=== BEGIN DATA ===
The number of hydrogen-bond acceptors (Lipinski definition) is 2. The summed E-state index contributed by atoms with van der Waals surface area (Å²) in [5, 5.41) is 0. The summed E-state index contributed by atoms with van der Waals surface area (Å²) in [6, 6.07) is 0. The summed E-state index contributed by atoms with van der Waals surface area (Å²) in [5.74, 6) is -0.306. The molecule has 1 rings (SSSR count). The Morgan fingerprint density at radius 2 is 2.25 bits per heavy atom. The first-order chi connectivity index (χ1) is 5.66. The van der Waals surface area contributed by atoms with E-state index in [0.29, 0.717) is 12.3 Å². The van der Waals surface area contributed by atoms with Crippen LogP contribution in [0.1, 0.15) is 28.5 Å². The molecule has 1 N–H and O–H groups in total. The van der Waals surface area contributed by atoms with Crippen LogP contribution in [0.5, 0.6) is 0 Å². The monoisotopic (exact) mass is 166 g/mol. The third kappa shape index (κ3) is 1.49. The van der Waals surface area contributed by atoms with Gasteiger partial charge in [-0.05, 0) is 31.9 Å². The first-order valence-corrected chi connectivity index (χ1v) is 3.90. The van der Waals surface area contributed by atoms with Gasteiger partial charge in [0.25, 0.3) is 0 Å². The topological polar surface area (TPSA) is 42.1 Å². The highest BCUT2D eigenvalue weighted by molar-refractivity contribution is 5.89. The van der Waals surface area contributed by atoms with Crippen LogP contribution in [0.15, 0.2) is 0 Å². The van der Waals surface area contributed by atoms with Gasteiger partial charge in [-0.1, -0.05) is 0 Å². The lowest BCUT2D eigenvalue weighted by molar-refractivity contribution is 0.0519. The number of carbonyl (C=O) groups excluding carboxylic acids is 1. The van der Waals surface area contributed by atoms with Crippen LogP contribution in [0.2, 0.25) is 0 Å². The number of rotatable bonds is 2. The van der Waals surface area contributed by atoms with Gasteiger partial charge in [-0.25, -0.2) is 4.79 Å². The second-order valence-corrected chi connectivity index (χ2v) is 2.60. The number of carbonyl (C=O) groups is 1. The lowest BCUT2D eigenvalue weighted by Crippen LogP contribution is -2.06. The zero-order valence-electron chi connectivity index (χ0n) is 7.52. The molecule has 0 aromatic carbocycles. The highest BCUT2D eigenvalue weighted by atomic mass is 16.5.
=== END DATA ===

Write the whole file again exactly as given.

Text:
The number of hydrogen-bond acceptors (Lipinski definition) is 2. The summed E-state index contributed by atoms with van der Waals surface area (Å²) in [5, 5.41) is 0. The summed E-state index contributed by atoms with van der Waals surface area (Å²) in [6, 6.07) is 0. The summed E-state index contributed by atoms with van der Waals surface area (Å²) in [5.74, 6) is -0.306. The molecule has 1 rings (SSSR count). The Morgan fingerprint density at radius 2 is 2.25 bits per heavy atom. The first-order chi connectivity index (χ1) is 5.66. The van der Waals surface area contributed by atoms with E-state index in [0.29, 0.717) is 12.3 Å². The van der Waals surface area contributed by atoms with Crippen LogP contribution in [0.1, 0.15) is 28.5 Å². The molecule has 1 N–H and O–H groups in total. The van der Waals surface area contributed by atoms with Crippen LogP contribution in [0.5, 0.6) is 0 Å². The monoisotopic (exact) mass is 166 g/mol. The third kappa shape index (κ3) is 1.49. The van der Waals surface area contributed by atoms with Gasteiger partial charge in [-0.05, 0) is 31.9 Å². The first-order valence-corrected chi connectivity index (χ1v) is 3.90. The van der Waals surface area contributed by atoms with Gasteiger partial charge in [0.25, 0.3) is 0 Å². The topological polar surface area (TPSA) is 42.1 Å². The highest BCUT2D eigenvalue weighted by molar-refractivity contribution is 5.89. The van der Waals surface area contributed by atoms with Crippen LogP contribution in [0.15, 0.2) is 0 Å². The van der Waals surface area contributed by atoms with Gasteiger partial charge in [-0.1, -0.05) is 0 Å². The lowest BCUT2D eigenvalue weighted by molar-refractivity contribution is 0.0519. The number of carbonyl (C=O) groups excluding carboxylic acids is 1. The van der Waals surface area contributed by atoms with Crippen LogP contribution in [0.2, 0.25) is 0 Å². The number of rotatable bonds is 2. The van der Waals surface area contributed by atoms with Gasteiger partial charge in [-0.25, -0.2) is 4.79 Å². The second-order valence-corrected chi connectivity index (χ2v) is 2.60. The number of carbonyl (C=O) groups is 1. The lowest BCUT2D eigenvalue weighted by Crippen LogP contribution is -2.06. The zero-order valence-electron chi connectivity index (χ0n) is 7.52. The molecule has 0 aromatic carbocycles. The highest BCUT2D eigenvalue weighted by atomic mass is 16.5.